Lake Vrana (Cres)

Lake Vrana (Croatian: Vransko jezero), in the centre of Cres island, is a fresh water lake, 1.5 kilometres (0.93 mi) wide and about 4.8 kilometres (3.0 mi) long. The town of Cres has been supplied with drinking water from the lake since 1953, and the towns of Mali and Veli Lošinj received their supplies ten years later.[1] It was thought at one time that the water in the lake was linked to some mainland source by underground streams, but it has since been established that in fact it originates from the atmosphere.[2]

Lake Vrana
Vransko jez. na otoku Cresu.jpg
Lake Vrana on the island of Cres.
Location of Lake Vrana in Croatia.
Location of Lake Vrana in Croatia.
Lake Vrana
Coordinates44°51′N 14°23′E / 44.850°N 14.383°E / 44.850; 14.383Coordinates: 44°51′N 14°23′E / 44.850°N 14.383°E / 44.850; 14.383
Native nameVransko jezero  (Croatian)
Max. length4.8 kilometres (3.0 mi)
Max. width1.5 kilometres (0.93 mi)
Surface area5.8 square kilometres (2.2 sq mi)
Max. depth74 metres (243 ft)
Water volume220,000,000 cubic metres (7.8×109 cu ft)

The lake is one of cryptodepression characteristics. It was formed by very heavy tectonic movements along a longitudinal relaxation fault which now contains 220,000,000 cubic metres (7.8×109 cu ft) of fresh water. Comprising an area of 5.8 square kilometres (2.2 sq mi),[3] the depression reaches a depth of around 60 metres (200 ft) below the sea level,[2] but its surface lies about 14 metres (46 ft) above it, oscillating by about half a metre,[1] meaning the maximum depth is 74 metres (243 ft).[3] It is surrounded by mountains like the 483 metres (1,585 ft) high Mont Elmo and Mount Perskra of 429 metres (1,407 ft).

The lake contains pike, tench and carp. There are also eels, but their origin is still unclear.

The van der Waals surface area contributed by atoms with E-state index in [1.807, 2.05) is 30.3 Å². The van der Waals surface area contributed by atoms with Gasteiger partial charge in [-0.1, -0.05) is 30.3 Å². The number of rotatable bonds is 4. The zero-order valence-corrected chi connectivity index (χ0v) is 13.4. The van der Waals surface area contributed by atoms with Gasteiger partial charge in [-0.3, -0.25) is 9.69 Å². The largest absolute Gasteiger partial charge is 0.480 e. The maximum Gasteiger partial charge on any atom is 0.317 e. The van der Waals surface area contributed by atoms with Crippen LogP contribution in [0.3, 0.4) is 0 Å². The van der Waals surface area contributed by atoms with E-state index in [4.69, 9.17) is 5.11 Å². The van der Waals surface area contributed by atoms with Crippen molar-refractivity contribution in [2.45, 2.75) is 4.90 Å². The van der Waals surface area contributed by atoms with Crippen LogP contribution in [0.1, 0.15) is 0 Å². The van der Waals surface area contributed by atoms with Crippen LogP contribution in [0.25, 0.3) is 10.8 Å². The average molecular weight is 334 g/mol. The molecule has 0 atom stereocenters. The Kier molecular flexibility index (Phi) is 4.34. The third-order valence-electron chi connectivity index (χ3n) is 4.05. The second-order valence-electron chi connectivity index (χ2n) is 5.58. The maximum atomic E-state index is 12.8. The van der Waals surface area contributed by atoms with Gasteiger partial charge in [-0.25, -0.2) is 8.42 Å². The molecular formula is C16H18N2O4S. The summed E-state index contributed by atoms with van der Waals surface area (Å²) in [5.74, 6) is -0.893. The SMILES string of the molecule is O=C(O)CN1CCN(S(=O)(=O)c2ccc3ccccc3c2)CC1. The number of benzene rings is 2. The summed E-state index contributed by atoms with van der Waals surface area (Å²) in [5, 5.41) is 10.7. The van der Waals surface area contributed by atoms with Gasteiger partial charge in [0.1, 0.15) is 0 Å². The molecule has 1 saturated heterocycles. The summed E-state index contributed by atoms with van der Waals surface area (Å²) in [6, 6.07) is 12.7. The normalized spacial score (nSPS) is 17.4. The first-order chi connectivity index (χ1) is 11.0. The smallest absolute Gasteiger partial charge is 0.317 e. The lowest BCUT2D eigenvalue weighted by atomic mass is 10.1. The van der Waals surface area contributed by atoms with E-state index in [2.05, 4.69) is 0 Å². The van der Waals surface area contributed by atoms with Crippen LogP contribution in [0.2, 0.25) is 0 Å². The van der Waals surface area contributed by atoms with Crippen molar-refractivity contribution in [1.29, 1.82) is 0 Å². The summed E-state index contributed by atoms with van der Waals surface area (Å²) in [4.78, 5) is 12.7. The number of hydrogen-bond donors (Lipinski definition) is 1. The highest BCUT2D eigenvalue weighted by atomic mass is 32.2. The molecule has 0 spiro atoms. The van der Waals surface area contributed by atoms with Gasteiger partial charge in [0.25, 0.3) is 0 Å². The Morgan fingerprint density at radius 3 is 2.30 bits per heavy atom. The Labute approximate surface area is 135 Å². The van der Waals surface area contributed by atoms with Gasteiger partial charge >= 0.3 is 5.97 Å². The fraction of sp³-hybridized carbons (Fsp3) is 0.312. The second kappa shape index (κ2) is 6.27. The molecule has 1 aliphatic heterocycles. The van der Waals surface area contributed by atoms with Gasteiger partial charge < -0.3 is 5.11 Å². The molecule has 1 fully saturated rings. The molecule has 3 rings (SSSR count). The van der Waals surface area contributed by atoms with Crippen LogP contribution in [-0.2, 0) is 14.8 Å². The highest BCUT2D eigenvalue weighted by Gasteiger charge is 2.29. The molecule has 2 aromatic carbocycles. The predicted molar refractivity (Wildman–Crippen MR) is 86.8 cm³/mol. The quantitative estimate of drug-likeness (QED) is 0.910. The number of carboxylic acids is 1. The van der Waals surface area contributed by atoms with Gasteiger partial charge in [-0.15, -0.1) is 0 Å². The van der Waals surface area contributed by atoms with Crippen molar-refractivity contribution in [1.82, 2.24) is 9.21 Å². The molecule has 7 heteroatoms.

The village of Vrana, above the lake, is located 15 kilometres (9.3 mi) south of the town of Cres.

Myth of Lake VranaEdit

There is a local legend that there is a castle under the lake. According to the legend, a rich sister who lived in the castle would not give her much poorer sister money or food. As a result, she was punished by having her castle flooded during a severe thunderstorm which caused Lake Vrana to be created. The story goes on to tell that on some windy days, if one is to listen very carefully the tower bells can still be heard ringing to this day.[4]

See alsoEdit


  1. ^ a b Naklada Naprijed, The Croatian Adriatic Tourist Guide, pg. 103, Zagreb (1999), ISBN 953-178-097-8
  2. ^ a b Biondić, Božidar; Kapelj, Sanja; Mesić, Saša (1997). Krajnc, Andrej (ed.). Tracer hydrology 97: proceedings of the 7th International Symposium on Water. Taylor & Francis. pp. 114–119. ISBN 90-5410-875-4.
  3. ^ a b Ostroški, Ljiljana, ed. (December 2015). Statistički ljetopis Republike Hrvatske 2015 [Statistical Yearbook of the Republic of Croatia 2015] (PDF). Statistical Yearbook of the Republic of Croatia (in Croatian and English). 47. Zagreb: Croatian Bureau of Statistics. pp. 49–50. ISSN 1333-3305. Retrieved 27 December 2015.
  4. ^

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